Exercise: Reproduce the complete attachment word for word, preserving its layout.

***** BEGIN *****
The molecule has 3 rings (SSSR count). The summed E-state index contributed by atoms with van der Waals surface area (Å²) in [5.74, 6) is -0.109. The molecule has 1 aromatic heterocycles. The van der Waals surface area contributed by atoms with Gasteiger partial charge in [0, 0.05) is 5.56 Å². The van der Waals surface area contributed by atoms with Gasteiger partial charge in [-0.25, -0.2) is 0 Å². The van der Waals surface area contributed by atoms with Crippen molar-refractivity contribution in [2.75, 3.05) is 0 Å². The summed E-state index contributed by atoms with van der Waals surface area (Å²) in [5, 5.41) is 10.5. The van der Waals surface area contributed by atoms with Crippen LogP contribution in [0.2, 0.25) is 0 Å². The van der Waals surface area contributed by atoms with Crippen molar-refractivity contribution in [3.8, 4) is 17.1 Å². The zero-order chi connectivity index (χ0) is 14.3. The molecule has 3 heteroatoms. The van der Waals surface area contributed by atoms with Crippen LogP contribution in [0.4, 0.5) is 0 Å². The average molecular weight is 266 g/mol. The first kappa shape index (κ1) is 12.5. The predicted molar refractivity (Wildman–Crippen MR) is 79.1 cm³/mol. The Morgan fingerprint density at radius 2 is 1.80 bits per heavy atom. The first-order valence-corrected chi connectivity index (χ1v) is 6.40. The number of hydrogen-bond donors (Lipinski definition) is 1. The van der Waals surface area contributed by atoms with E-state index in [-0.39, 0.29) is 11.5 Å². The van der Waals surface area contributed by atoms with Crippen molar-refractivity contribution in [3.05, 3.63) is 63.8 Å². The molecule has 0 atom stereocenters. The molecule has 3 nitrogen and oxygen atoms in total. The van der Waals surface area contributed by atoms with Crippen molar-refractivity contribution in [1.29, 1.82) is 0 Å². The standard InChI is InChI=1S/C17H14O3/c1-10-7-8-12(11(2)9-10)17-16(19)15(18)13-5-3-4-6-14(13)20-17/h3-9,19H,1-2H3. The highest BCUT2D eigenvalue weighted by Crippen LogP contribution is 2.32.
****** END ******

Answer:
The molecule has 3 rings (SSSR count). The summed E-state index contributed by atoms with van der Waals surface area (Å²) in [5.74, 6) is -0.109. The molecule has 1 aromatic heterocycles. The van der Waals surface area contributed by atoms with Gasteiger partial charge in [0, 0.05) is 5.56 Å². The van der Waals surface area contributed by atoms with Gasteiger partial charge in [-0.25, -0.2) is 0 Å². The van der Waals surface area contributed by atoms with Crippen molar-refractivity contribution in [2.75, 3.05) is 0 Å². The summed E-state index contributed by atoms with van der Waals surface area (Å²) in [5, 5.41) is 10.5. The van der Waals surface area contributed by atoms with Crippen LogP contribution in [0.2, 0.25) is 0 Å². The van der Waals surface area contributed by atoms with Crippen molar-refractivity contribution in [3.8, 4) is 17.1 Å². The zero-order chi connectivity index (χ0) is 14.3. The molecule has 3 heteroatoms. The van der Waals surface area contributed by atoms with Crippen LogP contribution in [0.4, 0.5) is 0 Å². The average molecular weight is 266 g/mol. The first kappa shape index (κ1) is 12.5. The predicted molar refractivity (Wildman–Crippen MR) is 79.1 cm³/mol. The Morgan fingerprint density at radius 2 is 1.80 bits per heavy atom. The first-order valence-corrected chi connectivity index (χ1v) is 6.40. The number of hydrogen-bond donors (Lipinski definition) is 1. The van der Waals surface area contributed by atoms with E-state index in [-0.39, 0.29) is 11.5 Å². The van der Waals surface area contributed by atoms with Crippen molar-refractivity contribution in [3.05, 3.63) is 63.8 Å². The molecule has 0 atom stereocenters. The molecule has 3 nitrogen and oxygen atoms in total. The van der Waals surface area contributed by atoms with Crippen molar-refractivity contribution in [1.29, 1.82) is 0 Å². The standard InChI is InChI=1S/C17H14O3/c1-10-7-8-12(11(2)9-10)17-16(19)15(18)13-5-3-4-6-14(13)20-17/h3-9,19H,1-2H3. The highest BCUT2D eigenvalue weighted by Crippen LogP contribution is 2.32.